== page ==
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HerrKaLeun
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What makes this actually bike-specific? Looks like one could wear it walking.
(the sarcastic in me would say it cost $50 as a walker's backpack, and $200 if they call it bike pack)

It doesn't seem to have some back-ventilation. biggest annoyance with a backpack on the bike is that it keeps my back war, which makes me sweat more. Does this one have some solution for that? It didn't look like that.
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Old 10-11-17, 09:37 PM
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For a while, I used a cheap backpack from EMS that had a side pocket big enough for my u-lock. It worked fine!

That said, I do think there are a few things that make a good cycling backpack. The Especial Tres does have two padded areas that provide a bit of back ventilation. Another thing is how it sits: cycling backpacks tend to sit lower on the back for more stability and clearance (so you can look over your shoulder). My Warsaw was super comfortable to wear while riding, but it sat so low hat it was uncomfortable to walk around with for long periods of time. The Timbuk2 is actually a nice compromise, as it doesn't sit quite as low as the Warsaw. And there's size: it's hard to find a normal backpack that holds more than 30-35L or so. If you want larger, you have to look at backpacking gear, which is terrible for cycling--they're too bulky, and the weight distribution is wrong because it's optimized for hiking.
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Old 10-12-17, 09:59 AM
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Somehow I thought the thread title said Timbuk2 Especial Tires, not Timbuk2 Especial Tres.
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Old 04-07-19, 07:40 PM
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sheyn
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hey @hackybiker.
I love the design of this bag and looking to grab it. how did back of the bag fair so far? it looked bit flimsy when i saw it at the store, otherwise probably by far the best designed bag for daily commute.

many thanks

z
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Old 04-08-19, 01:26 AM
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@sheyn

A year and a half later, the bag is holding up just fine!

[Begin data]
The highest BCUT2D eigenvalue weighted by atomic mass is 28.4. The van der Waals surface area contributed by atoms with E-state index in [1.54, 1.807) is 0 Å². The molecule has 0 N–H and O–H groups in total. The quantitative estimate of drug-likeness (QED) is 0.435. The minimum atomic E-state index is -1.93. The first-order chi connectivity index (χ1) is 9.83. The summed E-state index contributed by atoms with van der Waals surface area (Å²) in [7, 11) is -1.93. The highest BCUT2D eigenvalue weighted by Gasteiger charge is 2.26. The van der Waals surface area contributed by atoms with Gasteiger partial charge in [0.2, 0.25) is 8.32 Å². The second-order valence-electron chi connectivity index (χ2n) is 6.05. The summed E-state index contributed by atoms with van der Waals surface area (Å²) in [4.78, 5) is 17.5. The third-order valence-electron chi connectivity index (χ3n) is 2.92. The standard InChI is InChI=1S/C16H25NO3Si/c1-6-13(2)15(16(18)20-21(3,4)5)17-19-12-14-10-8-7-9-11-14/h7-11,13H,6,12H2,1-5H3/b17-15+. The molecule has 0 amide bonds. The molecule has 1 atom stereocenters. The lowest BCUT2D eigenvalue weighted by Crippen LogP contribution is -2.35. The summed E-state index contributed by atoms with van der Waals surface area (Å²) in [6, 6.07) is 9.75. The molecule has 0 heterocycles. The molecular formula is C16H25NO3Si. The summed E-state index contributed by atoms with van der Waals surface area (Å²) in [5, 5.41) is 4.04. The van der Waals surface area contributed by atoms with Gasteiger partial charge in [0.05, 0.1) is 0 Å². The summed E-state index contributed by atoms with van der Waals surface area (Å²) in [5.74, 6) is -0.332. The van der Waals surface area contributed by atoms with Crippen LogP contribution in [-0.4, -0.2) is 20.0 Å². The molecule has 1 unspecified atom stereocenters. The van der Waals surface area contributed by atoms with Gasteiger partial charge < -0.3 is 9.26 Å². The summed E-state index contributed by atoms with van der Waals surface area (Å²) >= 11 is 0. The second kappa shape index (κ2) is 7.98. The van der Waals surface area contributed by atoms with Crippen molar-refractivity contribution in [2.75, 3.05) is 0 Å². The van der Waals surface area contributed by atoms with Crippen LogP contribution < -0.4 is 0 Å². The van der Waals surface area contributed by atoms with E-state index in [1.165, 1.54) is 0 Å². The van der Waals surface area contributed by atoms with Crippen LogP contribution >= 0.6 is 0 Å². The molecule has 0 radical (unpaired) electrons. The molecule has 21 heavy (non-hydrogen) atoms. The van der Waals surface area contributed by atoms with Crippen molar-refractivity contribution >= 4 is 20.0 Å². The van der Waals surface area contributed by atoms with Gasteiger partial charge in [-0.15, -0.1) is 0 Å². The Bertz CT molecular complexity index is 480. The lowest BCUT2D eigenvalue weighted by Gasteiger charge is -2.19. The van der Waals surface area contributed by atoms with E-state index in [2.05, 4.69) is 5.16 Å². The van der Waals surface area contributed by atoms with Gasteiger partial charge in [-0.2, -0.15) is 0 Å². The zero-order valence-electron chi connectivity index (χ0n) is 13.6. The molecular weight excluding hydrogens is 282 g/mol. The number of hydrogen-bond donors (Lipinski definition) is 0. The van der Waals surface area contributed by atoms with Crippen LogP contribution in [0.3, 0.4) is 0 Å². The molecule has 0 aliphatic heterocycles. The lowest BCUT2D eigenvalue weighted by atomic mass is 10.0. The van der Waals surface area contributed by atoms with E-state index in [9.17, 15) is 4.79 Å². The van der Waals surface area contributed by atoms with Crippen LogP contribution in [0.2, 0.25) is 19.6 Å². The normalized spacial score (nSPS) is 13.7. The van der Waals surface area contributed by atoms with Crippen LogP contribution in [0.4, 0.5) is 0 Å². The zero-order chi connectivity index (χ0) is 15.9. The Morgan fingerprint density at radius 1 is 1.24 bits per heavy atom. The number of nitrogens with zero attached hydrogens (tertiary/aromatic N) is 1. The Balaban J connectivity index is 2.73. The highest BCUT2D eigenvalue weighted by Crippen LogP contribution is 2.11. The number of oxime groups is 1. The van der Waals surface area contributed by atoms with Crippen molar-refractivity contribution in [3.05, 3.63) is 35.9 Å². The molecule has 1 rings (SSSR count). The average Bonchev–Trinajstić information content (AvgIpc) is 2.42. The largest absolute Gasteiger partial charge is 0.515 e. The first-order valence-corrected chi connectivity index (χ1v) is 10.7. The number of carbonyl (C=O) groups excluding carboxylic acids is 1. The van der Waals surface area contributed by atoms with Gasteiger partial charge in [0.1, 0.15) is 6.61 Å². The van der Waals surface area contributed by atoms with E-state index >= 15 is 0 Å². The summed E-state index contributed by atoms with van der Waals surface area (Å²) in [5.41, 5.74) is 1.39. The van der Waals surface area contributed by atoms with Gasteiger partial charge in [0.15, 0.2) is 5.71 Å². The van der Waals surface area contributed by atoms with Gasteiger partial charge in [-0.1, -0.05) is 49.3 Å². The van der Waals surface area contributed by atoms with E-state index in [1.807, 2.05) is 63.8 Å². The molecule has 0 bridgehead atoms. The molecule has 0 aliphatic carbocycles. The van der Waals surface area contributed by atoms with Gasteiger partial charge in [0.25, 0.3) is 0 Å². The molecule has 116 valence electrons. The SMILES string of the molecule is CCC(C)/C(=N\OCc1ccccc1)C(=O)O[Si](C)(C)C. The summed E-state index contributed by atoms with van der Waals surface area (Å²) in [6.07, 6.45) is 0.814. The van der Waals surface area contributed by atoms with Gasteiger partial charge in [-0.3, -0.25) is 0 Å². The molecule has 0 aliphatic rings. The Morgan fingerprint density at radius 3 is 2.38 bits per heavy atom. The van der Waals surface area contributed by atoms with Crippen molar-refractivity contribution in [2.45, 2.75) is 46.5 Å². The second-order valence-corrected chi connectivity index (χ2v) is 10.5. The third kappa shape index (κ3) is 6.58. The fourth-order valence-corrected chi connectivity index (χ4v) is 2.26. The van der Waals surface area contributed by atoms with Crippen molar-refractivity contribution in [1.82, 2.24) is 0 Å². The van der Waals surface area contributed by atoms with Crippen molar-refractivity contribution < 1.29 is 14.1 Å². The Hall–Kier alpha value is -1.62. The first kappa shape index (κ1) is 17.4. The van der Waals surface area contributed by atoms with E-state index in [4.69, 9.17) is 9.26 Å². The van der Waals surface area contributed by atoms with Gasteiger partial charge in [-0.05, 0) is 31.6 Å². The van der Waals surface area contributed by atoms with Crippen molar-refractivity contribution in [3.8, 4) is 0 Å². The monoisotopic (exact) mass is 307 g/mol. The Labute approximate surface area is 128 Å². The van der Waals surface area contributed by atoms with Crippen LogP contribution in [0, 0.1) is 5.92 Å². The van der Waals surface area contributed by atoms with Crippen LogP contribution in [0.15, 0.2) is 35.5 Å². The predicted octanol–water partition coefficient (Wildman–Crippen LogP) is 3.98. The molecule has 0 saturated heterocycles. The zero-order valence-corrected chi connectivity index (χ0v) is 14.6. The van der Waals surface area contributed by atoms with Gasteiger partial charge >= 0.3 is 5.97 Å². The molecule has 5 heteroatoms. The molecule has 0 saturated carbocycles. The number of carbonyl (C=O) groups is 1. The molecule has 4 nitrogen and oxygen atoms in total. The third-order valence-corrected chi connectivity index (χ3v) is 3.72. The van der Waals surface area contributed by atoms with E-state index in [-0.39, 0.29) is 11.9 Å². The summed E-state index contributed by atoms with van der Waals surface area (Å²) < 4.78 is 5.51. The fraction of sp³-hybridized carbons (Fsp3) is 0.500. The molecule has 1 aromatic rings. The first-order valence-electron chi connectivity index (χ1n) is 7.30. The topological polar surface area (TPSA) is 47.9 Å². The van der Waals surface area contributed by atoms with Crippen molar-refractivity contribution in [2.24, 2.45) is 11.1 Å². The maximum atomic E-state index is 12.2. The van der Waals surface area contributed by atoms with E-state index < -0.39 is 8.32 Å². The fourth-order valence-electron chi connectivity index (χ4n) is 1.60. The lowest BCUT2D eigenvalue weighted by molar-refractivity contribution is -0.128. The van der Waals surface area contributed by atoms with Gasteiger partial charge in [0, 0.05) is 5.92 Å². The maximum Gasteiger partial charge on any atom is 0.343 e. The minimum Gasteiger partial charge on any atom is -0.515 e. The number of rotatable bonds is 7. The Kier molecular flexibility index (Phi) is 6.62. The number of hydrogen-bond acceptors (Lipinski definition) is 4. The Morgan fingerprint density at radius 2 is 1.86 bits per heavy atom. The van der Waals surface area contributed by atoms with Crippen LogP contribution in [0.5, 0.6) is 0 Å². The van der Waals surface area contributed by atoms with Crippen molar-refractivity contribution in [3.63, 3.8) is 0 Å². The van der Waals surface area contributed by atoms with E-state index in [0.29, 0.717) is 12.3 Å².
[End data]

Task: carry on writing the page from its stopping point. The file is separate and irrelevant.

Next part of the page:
The back hasn't had any problems. It's not very stiff, so it doesn't have a solid flat shape, but it is sturdy and thick. The two padded ventilation supports on the back are also holding up perfectly well; they haven't turned mushy or anything.

The flimsiest part of the bag is actually the insides of the front compartment, where it's got pockets for pens and such. The material there is very thin. But to be fair, it hasn't actually been a problem.

I wrote this in my original message, but it's worth repeating: the biggest annoyance is how tall this thing is, when you unroll the top. You often have to put it on a chair or on the floor to load things into it; if it's on a table, it's too high to load and unload.

Hope that helps, and hope you find something that works for you!
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Old 04-08-19, 06:29 AM
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[QUOTE=hackybiker;20874537]@sheyn

A year and a half later, the bag is holding up just fine!
/QUOTE]
Thanks for the follow up! Having tough material that holds up is important to me. My current bag is a SwissGear Smart Scan something-or other (there are too many varieties) But if and when my current bag falls apart, I will consider this one. The size would be a plus. In the winter, I could use just a little more room for extra office clothes and extra biking layers.

My current bag is very robust, and I have found that is very important to me.
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Old 04-08-19, 08:02 AM
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sheyn
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@hackybiker

thanks so much sir.
im 6'8 so bag being tall is quite nice, i actually returned a rolltop recently just because of that reason, rolltop part was too short and it made the backpack feel so small.

will give it a go.
thanks again,safe pedaling
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Old 04-08-19, 03:34 PM
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They do make good stuff. I've been using their messenger bag for as long as I can remember. Had a crash once that took me to the hospital, but the messenger bag was barely scratched. They are tough and super well designed for usability. Not cheap, but I have used if for thousands of days and its still as good as new.
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Old 04-15-19, 11:15 PM
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Originally Posted by chas58 View Post
They do make good stuff. I've been using their messenger bag for as long as I can remember. Had a crash once that took me to the hospital, but the messenger bag was barely scratched. They are tough and super well designed for usability. Not cheap, but I have used if for thousands of days and its still as good as new.
Right? I took a pothole covered by rain right on the shoulder (and part of my eyebrow) my messenger was on, and the shoulder was in worse condition (separated) than the bag (a tiny scuff). Over the winter I picked up a Spire on deep discount and it's been perfect for the heavier gear haul I've had for cold weather riding. I'm looking forward to breaking out the messenger again soon for the warm weather.